ALAS, NO ROSSANO

7 November 2015

I sat in St. Mark's Square with my camera, but Rossano Brazzi never showed up.  I guess that was because (a) he's dead and (b) I'm no Katharine Hepburn.  Or it might have been that I was with a group.


(Char took this)

I loved Summertime as an adolescent and have wanted to go to Venice ever since.  It's a lot different than the magic of that film!  But let's go back to the beginning.

It was a big "event" arriving in Venice.  All the decks were filled with people and their cameras and a guide talked us in, pointing out landmarks as they appeared.  I never realized it was so sprawled out or that it consisted of so many islands,

The Little Tugboat that Could pulled us into the dock.

The best part of being in with everyone watching the landing was getting a photo of our favorite...employee?  Ivana seems to be everywhere and is so sparkling and bouncy you can't help but feel good when you see her.

Walt and I had a big breakfast (sitting next to a couple who had lived for 37 years in our old Oakland neighborhood!) and so I wasn't interested in lunch.  Our afternoon tour was to leave at 12:30.  I suppose I should have used the time to pack (we have to have bags out by 10 p.m. tonight) but I sat and read instead.

At the recommended time we left the ship and started walking to the water taxi.  Walt guesstimates it was the length of 2 football fields.  He had seen a transport for people with mobility problems earlier, but there was none in sight and nobody mentioned any so we walked.  When we reached the halfway point (a building we passed through) I asked  the Compassion rep if this was the end of the tour.  She said no.  No sense of humor whatsoever.

[aside:  As I write this, the 5:30 Angelus bells are ringing from some nearby church.  Somehow it's magic]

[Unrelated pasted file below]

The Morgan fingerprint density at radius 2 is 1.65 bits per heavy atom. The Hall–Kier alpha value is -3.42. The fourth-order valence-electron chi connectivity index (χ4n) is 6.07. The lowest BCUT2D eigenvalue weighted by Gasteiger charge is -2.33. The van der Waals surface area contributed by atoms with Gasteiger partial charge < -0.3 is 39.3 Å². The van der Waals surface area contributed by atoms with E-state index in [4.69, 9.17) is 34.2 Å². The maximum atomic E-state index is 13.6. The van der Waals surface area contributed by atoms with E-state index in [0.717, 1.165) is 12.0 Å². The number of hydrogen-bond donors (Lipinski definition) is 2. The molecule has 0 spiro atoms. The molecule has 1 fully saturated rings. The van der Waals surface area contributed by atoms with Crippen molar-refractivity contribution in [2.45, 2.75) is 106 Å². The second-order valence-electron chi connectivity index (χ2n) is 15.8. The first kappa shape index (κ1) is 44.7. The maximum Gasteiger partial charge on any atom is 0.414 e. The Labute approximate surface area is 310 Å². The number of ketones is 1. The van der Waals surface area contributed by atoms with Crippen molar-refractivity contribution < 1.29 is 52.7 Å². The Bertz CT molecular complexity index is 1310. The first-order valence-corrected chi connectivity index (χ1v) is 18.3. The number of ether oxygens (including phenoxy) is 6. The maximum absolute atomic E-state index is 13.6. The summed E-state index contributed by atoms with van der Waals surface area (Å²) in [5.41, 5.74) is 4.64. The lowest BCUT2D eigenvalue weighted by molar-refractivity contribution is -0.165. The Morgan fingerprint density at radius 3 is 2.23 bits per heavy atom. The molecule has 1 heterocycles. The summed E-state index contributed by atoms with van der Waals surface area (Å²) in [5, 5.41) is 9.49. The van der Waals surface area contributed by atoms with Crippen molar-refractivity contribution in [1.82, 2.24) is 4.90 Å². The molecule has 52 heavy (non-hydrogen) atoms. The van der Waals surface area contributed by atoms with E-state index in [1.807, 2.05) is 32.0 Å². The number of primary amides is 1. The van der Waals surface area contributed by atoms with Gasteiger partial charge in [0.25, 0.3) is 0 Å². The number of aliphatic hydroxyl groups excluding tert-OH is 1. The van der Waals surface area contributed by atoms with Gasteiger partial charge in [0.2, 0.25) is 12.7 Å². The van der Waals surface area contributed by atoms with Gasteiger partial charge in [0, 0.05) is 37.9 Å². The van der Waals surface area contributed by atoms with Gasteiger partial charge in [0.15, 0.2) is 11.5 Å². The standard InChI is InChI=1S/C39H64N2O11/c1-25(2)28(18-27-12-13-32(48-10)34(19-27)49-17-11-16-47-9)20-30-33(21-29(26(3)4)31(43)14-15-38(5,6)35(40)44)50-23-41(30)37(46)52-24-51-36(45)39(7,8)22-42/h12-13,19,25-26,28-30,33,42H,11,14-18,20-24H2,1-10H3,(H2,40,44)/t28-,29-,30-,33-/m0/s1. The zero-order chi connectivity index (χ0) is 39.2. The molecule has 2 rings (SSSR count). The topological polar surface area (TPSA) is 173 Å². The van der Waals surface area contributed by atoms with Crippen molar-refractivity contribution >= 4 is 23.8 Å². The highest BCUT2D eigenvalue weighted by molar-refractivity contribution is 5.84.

While we stood and waited to board the boat, I got this neat picture of the ship between statues.

The boat shuttle gave us about an hour tour of the harbor, pointing out various landmarks (in totally unintelligible English).  The one thing I noticed was that the area of St. Marks Square, the Bridge of Sighs, etc. was mobbed.

(Later at the end of the day, when we were going back to the ship, I noticed that from as far as I could see from the left of St. Mark's square to as far right as I could see--more than a mile, I'm sure, it was wall to wall people.  Reminded me of that old Star Trek  episode, "The Mark of Gideon," where Kirk is brought in to introduce disease to a planet that was so full of people (because they never died) that they had no room to move.)

But we did see some nice sights.

The Bridge of Sighs, which condemned prisoners walked over from the Doge's Palace (left) to the prison where they were going to be executed (you'd sigh too, I imagine!).

Another bridge

Another dome

Even the trees were beautiful.

When we finally got to the dock, we met our tour guide, who picked up his little lollipop, #6, held it aloft and took off, telling us to keep up. That's the last we saw of him.  He got so far ahead of Bob and me and we couldn't even hear him in our Quiet Vox, so we decided to just do our own tour.